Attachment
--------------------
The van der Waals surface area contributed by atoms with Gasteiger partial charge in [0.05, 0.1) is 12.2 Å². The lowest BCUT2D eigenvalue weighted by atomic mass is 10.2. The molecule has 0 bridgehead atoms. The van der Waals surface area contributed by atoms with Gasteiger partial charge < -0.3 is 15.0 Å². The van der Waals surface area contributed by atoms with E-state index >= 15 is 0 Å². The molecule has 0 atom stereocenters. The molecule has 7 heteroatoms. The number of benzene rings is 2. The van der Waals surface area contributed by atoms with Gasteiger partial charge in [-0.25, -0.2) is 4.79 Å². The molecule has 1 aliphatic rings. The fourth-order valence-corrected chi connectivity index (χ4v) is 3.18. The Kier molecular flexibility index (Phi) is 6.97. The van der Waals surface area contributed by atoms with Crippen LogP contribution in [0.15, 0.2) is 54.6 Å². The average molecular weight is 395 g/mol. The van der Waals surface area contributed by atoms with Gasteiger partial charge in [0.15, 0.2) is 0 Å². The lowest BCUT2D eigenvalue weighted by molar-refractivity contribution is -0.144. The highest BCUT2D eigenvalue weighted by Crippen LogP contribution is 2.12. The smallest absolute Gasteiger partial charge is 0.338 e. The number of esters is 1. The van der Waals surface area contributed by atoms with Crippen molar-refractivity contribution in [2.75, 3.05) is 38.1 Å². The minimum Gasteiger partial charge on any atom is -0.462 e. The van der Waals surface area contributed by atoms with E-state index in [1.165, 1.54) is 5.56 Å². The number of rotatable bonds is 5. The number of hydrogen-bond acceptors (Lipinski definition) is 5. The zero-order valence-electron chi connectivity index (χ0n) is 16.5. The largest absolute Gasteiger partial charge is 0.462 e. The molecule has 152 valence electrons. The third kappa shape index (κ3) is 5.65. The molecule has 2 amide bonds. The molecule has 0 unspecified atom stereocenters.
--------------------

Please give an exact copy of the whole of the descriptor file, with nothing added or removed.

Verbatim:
The van der Waals surface area contributed by atoms with Gasteiger partial charge in [0.05, 0.1) is 12.2 Å². The lowest BCUT2D eigenvalue weighted by atomic mass is 10.2. The molecule has 0 bridgehead atoms. The van der Waals surface area contributed by atoms with Gasteiger partial charge < -0.3 is 15.0 Å². The van der Waals surface area contributed by atoms with E-state index >= 15 is 0 Å². The molecule has 0 atom stereocenters. The molecule has 7 heteroatoms. The number of benzene rings is 2. The van der Waals surface area contributed by atoms with Gasteiger partial charge in [-0.25, -0.2) is 4.79 Å². The molecule has 1 aliphatic rings. The fourth-order valence-corrected chi connectivity index (χ4v) is 3.18. The Kier molecular flexibility index (Phi) is 6.97. The van der Waals surface area contributed by atoms with Crippen LogP contribution in [0.15, 0.2) is 54.6 Å². The average molecular weight is 395 g/mol. The van der Waals surface area contributed by atoms with Gasteiger partial charge in [0.15, 0.2) is 0 Å². The lowest BCUT2D eigenvalue weighted by molar-refractivity contribution is -0.144. The highest BCUT2D eigenvalue weighted by Crippen LogP contribution is 2.12. The smallest absolute Gasteiger partial charge is 0.338 e. The number of esters is 1. The van der Waals surface area contributed by atoms with Crippen molar-refractivity contribution in [2.75, 3.05) is 38.1 Å². The minimum Gasteiger partial charge on any atom is -0.462 e. The van der Waals surface area contributed by atoms with E-state index in [1.165, 1.54) is 5.56 Å². The number of rotatable bonds is 5. The number of hydrogen-bond acceptors (Lipinski definition) is 5. The zero-order valence-electron chi connectivity index (χ0n) is 16.5. The largest absolute Gasteiger partial charge is 0.462 e. The molecule has 152 valence electrons. The third kappa shape index (κ3) is 5.65. The molecule has 2 amide bonds. The molecule has 0 unspecified atom stereocenters.